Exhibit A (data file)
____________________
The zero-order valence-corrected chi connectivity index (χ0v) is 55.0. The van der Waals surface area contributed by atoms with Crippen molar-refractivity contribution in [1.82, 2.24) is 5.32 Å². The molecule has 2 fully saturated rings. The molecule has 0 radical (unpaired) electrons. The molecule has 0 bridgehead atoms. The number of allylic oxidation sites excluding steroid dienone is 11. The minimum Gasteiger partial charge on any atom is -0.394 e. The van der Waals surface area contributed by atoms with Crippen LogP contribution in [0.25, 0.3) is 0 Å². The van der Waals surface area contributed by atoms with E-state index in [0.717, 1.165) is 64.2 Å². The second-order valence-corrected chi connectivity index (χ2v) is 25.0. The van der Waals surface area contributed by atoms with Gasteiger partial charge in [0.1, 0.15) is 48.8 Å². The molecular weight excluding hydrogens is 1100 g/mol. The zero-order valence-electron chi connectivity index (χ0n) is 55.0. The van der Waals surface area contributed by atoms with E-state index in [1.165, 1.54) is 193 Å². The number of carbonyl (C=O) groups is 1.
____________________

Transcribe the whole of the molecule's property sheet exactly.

The zero-order valence-corrected chi connectivity index (χ0v) is 55.0. The van der Waals surface area contributed by atoms with Crippen molar-refractivity contribution in [1.82, 2.24) is 5.32 Å². The molecule has 2 fully saturated rings. The molecule has 0 radical (unpaired) electrons. The molecule has 0 bridgehead atoms. The number of allylic oxidation sites excluding steroid dienone is 11. The minimum Gasteiger partial charge on any atom is -0.394 e. The van der Waals surface area contributed by atoms with Crippen LogP contribution in [0.25, 0.3) is 0 Å². The van der Waals surface area contributed by atoms with E-state index in [0.717, 1.165) is 64.2 Å². The second-order valence-corrected chi connectivity index (χ2v) is 25.0. The van der Waals surface area contributed by atoms with Gasteiger partial charge in [0.1, 0.15) is 48.8 Å². The molecular weight excluding hydrogens is 1100 g/mol. The zero-order valence-electron chi connectivity index (χ0n) is 55.0. The van der Waals surface area contributed by atoms with E-state index in [1.165, 1.54) is 193 Å². The number of carbonyl (C=O) groups is 1.